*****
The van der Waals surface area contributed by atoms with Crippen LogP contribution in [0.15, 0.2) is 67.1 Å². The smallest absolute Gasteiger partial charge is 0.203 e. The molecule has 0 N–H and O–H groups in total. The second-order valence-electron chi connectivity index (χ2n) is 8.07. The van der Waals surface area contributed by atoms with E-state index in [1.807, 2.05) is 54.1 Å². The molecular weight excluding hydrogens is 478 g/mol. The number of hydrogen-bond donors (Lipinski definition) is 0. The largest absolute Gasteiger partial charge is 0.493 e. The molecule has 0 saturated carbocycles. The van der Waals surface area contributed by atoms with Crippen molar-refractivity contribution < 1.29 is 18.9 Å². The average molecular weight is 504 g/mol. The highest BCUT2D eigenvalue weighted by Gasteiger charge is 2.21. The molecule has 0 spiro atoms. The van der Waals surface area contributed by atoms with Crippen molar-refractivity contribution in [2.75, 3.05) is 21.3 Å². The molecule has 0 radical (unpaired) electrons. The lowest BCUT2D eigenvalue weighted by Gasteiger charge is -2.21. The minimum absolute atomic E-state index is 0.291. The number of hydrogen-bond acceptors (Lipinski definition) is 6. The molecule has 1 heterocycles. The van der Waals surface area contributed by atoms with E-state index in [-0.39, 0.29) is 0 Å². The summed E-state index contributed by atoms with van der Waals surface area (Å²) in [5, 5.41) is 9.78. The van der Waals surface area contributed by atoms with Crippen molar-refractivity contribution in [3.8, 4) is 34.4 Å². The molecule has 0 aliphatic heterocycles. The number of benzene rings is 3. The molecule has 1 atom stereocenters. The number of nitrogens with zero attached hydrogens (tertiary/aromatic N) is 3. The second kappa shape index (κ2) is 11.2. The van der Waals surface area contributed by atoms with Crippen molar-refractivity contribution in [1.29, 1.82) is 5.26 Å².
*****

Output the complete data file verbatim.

The van der Waals surface area contributed by atoms with Crippen LogP contribution in [0.15, 0.2) is 67.1 Å². The smallest absolute Gasteiger partial charge is 0.203 e. The molecule has 0 N–H and O–H groups in total. The second-order valence-electron chi connectivity index (χ2n) is 8.07. The van der Waals surface area contributed by atoms with E-state index in [1.807, 2.05) is 54.1 Å². The molecular weight excluding hydrogens is 478 g/mol. The number of hydrogen-bond donors (Lipinski definition) is 0. The largest absolute Gasteiger partial charge is 0.493 e. The molecule has 0 saturated carbocycles. The van der Waals surface area contributed by atoms with Crippen molar-refractivity contribution < 1.29 is 18.9 Å². The average molecular weight is 504 g/mol. The highest BCUT2D eigenvalue weighted by Gasteiger charge is 2.21. The molecule has 0 spiro atoms. The van der Waals surface area contributed by atoms with Crippen molar-refractivity contribution in [2.75, 3.05) is 21.3 Å². The molecule has 0 radical (unpaired) electrons. The lowest BCUT2D eigenvalue weighted by Gasteiger charge is -2.21. The minimum absolute atomic E-state index is 0.291. The number of hydrogen-bond acceptors (Lipinski definition) is 6. The molecule has 1 heterocycles. The van der Waals surface area contributed by atoms with E-state index in [-0.39, 0.29) is 0 Å². The summed E-state index contributed by atoms with van der Waals surface area (Å²) in [5, 5.41) is 9.78. The van der Waals surface area contributed by atoms with Crippen molar-refractivity contribution in [3.8, 4) is 34.4 Å². The molecule has 0 aliphatic heterocycles. The number of benzene rings is 3. The molecule has 1 atom stereocenters. The number of nitrogens with zero attached hydrogens (tertiary/aromatic N) is 3. The second kappa shape index (κ2) is 11.2. The van der Waals surface area contributed by atoms with Crippen molar-refractivity contribution in [1.29, 1.82) is 5.26 Å².